Thursday, March 16
Southside Johnny & The Asbury Jukes are bringing their wall-of-sound to Jergel’s Rhythm Grille tonight. The band features a New Jersey rock sound complemented by a talented horn section. Southside Johnny’s first three albums were arranged and produced by Steven Van Zandt, co-founder of the band and Bruce Springsteen associate. The albums were mainly composed of songs written by Van Zandt and/or Springsteen. The band is known for songs like “Trapped Again,” “Without Love,” and “Having a Party.” Their latest release is 2015’s Soultime!. Silent Partner open. 8 p.m. 285 Northgate Dr., Warrendale. (RH)
Friday, March 17
Hot off their live debut last month at James Street Gastropub and Speakeasy, Garter Shake will perform at Howlers. The rock quartet is composed of veteran performers of the Pittsburgh scene. Also on the bill are Brazilian Wax. “Girls to the Front” goes the title to one of their songs, harking back to the rallying cry of Bikini Kill. Specifically, the cry called on men to step aside at punk shows and for women to mosh without fear of battery or sexual assault. Guitarist Jen Sabol co-organized last year’s Ladyfest, which features and empowers female musicians, along with Steph Wolf of The Lopez. Tonight, The Lopez will be behind the turntables for a DJ set and dance party after the concert. The evening is a fundraiser for Brookline-based Casa San Jose, advocates for local immigrants and immigrants’ rights. 8 p.m. 4509 Liberty Ave., Bloomfield. (CM)
Saturday, March 18
Years before Katy Perry’s Super Bowl halftime show made Left Shark a meme, Local Natives casted a shark in the music video for “Wide Eyes.” A red-eyed koala also makes an appearance. Perhaps the local fauna is why the Australian Democrats used the song in an election campaign ad. The ad helped the indie rock quintet, who are from Silver Lake, Los Angeles, California, get known Down Under. (Fame will find you in the most interesting ways sometimes.) “Wide Eyes” is off the band’s debut, Gorilla Manor, which takes its name from a messy Orange County house that the members shared. (We’ve all lived, or at least partied, in a “gorilla manor” during our lives, particularly between the ages of 19 and 26.) Local Natives are big in their native U.S. with tour dates to prove it, including one at Stage AE. Their latest album is 2016’s Sunlit Youth. Little Scream open. Doors open 7 p.m. 400 North Shore Dr., North Shore. (CM)
Thursday, March 23
There’s nothing childish about Cold War Kids. Just listen to the ache in singer Nathan Willet’s voice, the bluesy piano that recalls old school alternative groups like the Velvet Underground. The band received international attention for its first album, 2006’s Robbers & Cowards. “Hang Me Up to Dry,” one of their most popular singles, epitomizes their metaphorical lyrics and twitchy instrumentation. They have had a few lineup changes over the years, arguably the most notable of which was Joe Plummer, formerly of Modest Mouse, becoming the drummer in 2013. The group averages an LP or EP every year. Their last release was 2014’s Hold My Home, which featured the hit single “First.” They will play Stage AE to promote their forthcoming LP, L.A. Divine, to be released April 7, 2017. Middle Kids open. Doors open 7 p.m. 400 North Shore Dr., North Shore. (CM)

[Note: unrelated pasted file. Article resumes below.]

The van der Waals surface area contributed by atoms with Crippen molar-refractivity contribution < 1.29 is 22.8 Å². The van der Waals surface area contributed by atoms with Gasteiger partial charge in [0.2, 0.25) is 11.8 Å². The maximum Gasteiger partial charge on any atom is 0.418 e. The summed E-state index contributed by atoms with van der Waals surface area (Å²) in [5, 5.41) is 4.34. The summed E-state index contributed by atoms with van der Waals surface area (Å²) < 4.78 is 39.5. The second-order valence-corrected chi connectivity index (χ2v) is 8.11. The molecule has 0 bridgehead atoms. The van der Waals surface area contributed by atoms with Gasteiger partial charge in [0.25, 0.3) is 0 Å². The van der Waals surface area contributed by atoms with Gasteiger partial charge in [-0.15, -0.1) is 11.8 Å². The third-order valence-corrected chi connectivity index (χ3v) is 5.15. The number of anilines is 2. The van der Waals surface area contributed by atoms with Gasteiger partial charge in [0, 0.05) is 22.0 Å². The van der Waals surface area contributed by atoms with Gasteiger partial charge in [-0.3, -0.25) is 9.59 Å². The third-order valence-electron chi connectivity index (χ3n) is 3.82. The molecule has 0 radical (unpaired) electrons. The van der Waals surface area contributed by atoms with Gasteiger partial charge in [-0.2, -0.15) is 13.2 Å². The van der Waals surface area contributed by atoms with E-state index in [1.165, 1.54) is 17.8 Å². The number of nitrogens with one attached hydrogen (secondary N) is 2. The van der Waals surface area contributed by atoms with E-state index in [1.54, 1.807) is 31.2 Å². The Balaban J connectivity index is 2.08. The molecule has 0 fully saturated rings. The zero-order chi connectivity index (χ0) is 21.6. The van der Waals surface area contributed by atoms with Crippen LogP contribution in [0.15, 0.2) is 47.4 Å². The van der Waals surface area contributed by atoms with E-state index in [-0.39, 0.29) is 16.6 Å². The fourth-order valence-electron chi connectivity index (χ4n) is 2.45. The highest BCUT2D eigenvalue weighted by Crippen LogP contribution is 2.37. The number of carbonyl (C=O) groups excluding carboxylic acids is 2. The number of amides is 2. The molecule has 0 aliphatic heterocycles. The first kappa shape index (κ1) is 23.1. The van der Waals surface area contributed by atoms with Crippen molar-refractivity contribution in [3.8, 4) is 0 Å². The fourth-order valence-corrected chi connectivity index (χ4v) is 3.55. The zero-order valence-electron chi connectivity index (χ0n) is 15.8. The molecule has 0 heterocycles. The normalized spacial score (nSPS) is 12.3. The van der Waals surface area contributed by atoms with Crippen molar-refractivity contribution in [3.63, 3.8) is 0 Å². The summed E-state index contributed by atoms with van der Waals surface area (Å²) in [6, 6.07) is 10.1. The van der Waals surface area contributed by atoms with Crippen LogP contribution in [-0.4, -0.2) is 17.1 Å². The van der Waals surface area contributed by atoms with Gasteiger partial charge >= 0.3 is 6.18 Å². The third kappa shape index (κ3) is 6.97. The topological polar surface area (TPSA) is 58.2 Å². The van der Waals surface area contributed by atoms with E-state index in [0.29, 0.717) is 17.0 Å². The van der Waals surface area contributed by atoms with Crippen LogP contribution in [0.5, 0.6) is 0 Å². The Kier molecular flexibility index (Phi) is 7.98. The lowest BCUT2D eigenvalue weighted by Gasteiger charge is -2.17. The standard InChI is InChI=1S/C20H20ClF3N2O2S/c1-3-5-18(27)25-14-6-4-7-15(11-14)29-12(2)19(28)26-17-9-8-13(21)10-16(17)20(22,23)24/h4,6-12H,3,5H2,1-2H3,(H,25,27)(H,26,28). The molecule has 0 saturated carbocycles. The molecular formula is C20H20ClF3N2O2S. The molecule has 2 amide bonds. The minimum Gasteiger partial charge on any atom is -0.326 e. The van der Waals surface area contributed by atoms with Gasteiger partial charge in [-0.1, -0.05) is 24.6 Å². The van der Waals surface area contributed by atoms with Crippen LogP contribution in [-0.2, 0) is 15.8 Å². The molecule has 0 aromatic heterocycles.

Saturday, March 25
Green Day, the multi-platinum-selling, Grammy-award-winning, stage-musical-spawning, Californian punk rock band, plays the Petersen Events Center. It’s not often that a group’s career-highs are 10 years apart, but such was the case for Green Day, who wowed Generation X with 1994’s Dookie and then Millennials with 2004’s American Idiot. The latter album inspired a Broadway musical, which toured through the Benedum Center in 2013. Pop-punk heirs Fall Out Boy inducted Green Day into the Rock and Roll Hall of Fame in 2015, the trio’s first year of eligibility. Their newest album is 2016’s Revolution Radio, and they still have staying power among both old and new fans: the concert is sold-out. Bassist Mike Dirnt and vocalist/guitarist Billie Joe Armstrong got together when they were 14 and formed the band Sweet Children. Drummer Tré Cool joined Green Day in 1990. Against Me!, who are known equally for their power chords as they are for frontwoman Laura Jane Grace’s championing of transgender rights, open. 8 p.m. 3719 Terrace St., Oakland. (EC/CM)